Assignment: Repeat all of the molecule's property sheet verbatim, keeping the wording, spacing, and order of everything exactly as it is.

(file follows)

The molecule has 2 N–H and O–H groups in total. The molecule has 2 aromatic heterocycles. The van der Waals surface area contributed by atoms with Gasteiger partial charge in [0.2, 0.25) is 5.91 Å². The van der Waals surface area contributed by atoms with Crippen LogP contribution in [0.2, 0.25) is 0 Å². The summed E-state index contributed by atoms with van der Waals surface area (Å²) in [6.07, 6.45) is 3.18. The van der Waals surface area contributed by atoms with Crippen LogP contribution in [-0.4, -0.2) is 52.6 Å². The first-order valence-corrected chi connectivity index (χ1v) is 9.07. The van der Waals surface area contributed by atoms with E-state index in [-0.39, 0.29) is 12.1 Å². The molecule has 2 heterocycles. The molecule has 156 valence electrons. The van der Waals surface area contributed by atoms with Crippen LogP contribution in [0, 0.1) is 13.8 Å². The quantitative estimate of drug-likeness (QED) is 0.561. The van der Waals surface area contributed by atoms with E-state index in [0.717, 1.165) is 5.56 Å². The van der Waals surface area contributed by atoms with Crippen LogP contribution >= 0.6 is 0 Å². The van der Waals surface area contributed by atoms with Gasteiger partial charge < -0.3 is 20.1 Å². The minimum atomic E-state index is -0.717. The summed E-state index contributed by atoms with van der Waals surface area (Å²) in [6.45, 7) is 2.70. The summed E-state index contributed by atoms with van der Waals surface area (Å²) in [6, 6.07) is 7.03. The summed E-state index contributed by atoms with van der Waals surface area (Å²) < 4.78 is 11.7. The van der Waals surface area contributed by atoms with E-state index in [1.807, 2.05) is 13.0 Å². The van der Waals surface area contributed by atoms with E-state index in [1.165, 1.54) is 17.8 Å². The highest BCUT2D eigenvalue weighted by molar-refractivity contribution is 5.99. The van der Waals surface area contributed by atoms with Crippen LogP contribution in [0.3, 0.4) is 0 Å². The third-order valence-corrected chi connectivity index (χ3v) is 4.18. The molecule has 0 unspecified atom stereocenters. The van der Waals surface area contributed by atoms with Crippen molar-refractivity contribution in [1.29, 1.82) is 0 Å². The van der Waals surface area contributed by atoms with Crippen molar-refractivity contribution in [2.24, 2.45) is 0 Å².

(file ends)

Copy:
The molecule has 2 N–H and O–H groups in total. The molecule has 2 aromatic heterocycles. The van der Waals surface area contributed by atoms with Gasteiger partial charge in [0.2, 0.25) is 5.91 Å². The van der Waals surface area contributed by atoms with Crippen LogP contribution in [0.2, 0.25) is 0 Å². The summed E-state index contributed by atoms with van der Waals surface area (Å²) in [6.07, 6.45) is 3.18. The van der Waals surface area contributed by atoms with Crippen LogP contribution in [-0.4, -0.2) is 52.6 Å². The first-order valence-corrected chi connectivity index (χ1v) is 9.07. The van der Waals surface area contributed by atoms with E-state index in [-0.39, 0.29) is 12.1 Å². The molecule has 2 heterocycles. The molecule has 156 valence electrons. The van der Waals surface area contributed by atoms with Crippen LogP contribution in [0, 0.1) is 13.8 Å². The quantitative estimate of drug-likeness (QED) is 0.561. The van der Waals surface area contributed by atoms with E-state index in [0.717, 1.165) is 5.56 Å². The van der Waals surface area contributed by atoms with Crippen LogP contribution >= 0.6 is 0 Å². The van der Waals surface area contributed by atoms with Gasteiger partial charge < -0.3 is 20.1 Å². The minimum atomic E-state index is -0.717. The summed E-state index contributed by atoms with van der Waals surface area (Å²) in [6.45, 7) is 2.70. The summed E-state index contributed by atoms with van der Waals surface area (Å²) in [6, 6.07) is 7.03. The summed E-state index contributed by atoms with van der Waals surface area (Å²) < 4.78 is 11.7. The van der Waals surface area contributed by atoms with E-state index in [1.807, 2.05) is 13.0 Å². The van der Waals surface area contributed by atoms with E-state index in [1.165, 1.54) is 17.8 Å². The highest BCUT2D eigenvalue weighted by molar-refractivity contribution is 5.99. The van der Waals surface area contributed by atoms with Crippen LogP contribution in [0.3, 0.4) is 0 Å². The third-order valence-corrected chi connectivity index (χ3v) is 4.18. The molecule has 0 unspecified atom stereocenters. The van der Waals surface area contributed by atoms with Crippen molar-refractivity contribution in [1.29, 1.82) is 0 Å². The van der Waals surface area contributed by atoms with Crippen molar-refractivity contribution in [2.24, 2.45) is 0 Å².